Rating: 4 stars
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Length: Novel

After Camria lost a battle with a neighboring fiefdom, Derek finds himself the new Count upon his father’s death. Derek never agreed with his father’s decision to go to war with Mulberny, and now his family is in mourning and his people are suffering. What makes things even worse is that to ensure a truce, Derek is being forced to marry Callan, the son of the Duke of Mulberny. Derek knows the marriage puts Camria at a political disadvantage, not to mention he has never even met Callan. On top of that, rumors swirl about Callan’s role in the death of his wife, and Derek fears he may be walking into a trap. Nevertheless, Derek has little choice in the marriage if he is going to keep the peace between lands.

When Derek arrives in Mulberny, things are pretty much as expected, with Callan clear he has no interest in the marriage either. For Callan, Derek seems far too soft and unprepared for his role as a leader. Not to mention that Callan is still not over the death of his wife and has no wish to marry again. The ceremony is rushed, however, by attacks on the northern coastal villages of Mulberny by the tribes of the Outer Isles. Callan is determined to travel to help his people, and while he assumes Derek will return to Camria now that they are wed, Derek surprises him by insisting on coming along. It may not be the marriage either of them wanted, but Derek isn’t going ot stand by and let his new husband fight alone.

The experience gives the men a chance to get to know one another, and soon the cold indifference between them begins to turn to a grudging respect and friendship. There is even an attraction beginning to bloom between them. But the fight with the Outer Isles is far from over, and now Derek and Callan must put their lives at risk to help their people and try to ensure peace for their land.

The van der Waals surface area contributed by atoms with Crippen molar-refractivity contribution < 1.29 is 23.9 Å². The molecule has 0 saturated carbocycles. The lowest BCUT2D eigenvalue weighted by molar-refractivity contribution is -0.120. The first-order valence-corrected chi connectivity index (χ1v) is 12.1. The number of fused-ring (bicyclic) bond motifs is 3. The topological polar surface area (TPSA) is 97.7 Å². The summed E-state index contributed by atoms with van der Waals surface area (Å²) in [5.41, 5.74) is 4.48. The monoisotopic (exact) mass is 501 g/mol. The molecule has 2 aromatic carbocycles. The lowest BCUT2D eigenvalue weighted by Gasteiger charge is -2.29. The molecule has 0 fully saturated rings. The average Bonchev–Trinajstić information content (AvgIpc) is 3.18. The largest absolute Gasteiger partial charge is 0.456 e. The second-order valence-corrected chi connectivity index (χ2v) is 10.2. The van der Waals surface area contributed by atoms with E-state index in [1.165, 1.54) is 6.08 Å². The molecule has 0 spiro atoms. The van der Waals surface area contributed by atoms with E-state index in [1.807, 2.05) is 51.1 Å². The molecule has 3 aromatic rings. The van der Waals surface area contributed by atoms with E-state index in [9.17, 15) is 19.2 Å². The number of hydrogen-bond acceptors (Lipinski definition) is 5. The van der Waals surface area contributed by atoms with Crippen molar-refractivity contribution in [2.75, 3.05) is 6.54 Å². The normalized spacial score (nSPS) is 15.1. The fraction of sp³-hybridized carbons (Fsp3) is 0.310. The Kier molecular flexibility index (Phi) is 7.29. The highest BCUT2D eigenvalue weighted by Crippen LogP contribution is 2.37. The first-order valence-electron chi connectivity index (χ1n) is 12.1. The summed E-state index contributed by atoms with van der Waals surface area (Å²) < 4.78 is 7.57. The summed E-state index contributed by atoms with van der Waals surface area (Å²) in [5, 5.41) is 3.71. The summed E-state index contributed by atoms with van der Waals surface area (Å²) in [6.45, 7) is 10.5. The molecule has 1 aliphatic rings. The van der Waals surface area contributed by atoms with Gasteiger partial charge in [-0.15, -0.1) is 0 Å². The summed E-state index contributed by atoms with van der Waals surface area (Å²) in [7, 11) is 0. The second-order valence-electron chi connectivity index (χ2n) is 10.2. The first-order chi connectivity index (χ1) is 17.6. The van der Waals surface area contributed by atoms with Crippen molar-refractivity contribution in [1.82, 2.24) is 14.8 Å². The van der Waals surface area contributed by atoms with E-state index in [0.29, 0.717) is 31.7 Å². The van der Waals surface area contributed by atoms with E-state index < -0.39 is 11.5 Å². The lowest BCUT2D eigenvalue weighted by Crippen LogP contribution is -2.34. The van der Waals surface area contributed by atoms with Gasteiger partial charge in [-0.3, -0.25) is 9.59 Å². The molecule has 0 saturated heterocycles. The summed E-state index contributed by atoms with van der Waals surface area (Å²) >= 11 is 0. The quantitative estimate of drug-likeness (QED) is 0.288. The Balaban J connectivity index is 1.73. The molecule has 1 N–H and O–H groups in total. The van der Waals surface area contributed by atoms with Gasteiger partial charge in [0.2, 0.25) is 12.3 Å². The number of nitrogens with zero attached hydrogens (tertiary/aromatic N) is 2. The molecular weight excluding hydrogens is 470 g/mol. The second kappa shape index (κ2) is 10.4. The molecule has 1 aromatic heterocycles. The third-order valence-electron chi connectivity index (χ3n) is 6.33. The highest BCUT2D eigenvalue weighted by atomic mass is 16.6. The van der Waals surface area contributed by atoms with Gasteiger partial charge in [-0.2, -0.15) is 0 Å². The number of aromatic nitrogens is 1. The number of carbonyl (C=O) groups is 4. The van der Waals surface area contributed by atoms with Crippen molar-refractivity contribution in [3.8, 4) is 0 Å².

The Wolf and the Sparrow is an engaging fantasy story, with some enemies to lovers elements and a bit of a road trip vibe. We join the story in the aftermath of the war between Camria and Mulberny, and Adler does a nice job setting the stage for the politics and the social climate. We are given enough background that I had no problem jumping in where the story begins and we get right into the action with the wedding and Derek and Callan’s journey to the coastal villages. As I said, we get a little bit of a road trip element here, as the journey gives the men a chance to get to know one another and begin to appreciate each other’s merits. The pair make a fairly fast transition from enemies and begrudging husbands to recognizing their appreciation for and attraction to the other. I would have liked to see more development on this end of things to really feel the commitment and love they ultimately have for one another. Things felt a little fast for me to really get that full feeling of connection I wanted.

Much of the story is focused on the conflict with the people of the Outer Isles. There are old feuds between the tribes and the people of Mulberny that are in play, as well as current conflicts that get caught up in things. I think this part was interesting and blended well with the relationship and personal end of the story, as well as giving some conflict for the newlyweds to face together. There is a side element here surrounding the use of magic that is clearly significant, but the impact and resolution didn’t get as much time as I wanted given the importance placed on this issue in the story.

Overall, I enjoyed this one as an entertaining fantasy story. The politics and world building were interesting and I enjoyed seeing Derek and Callan fall for one another despite their first impressions.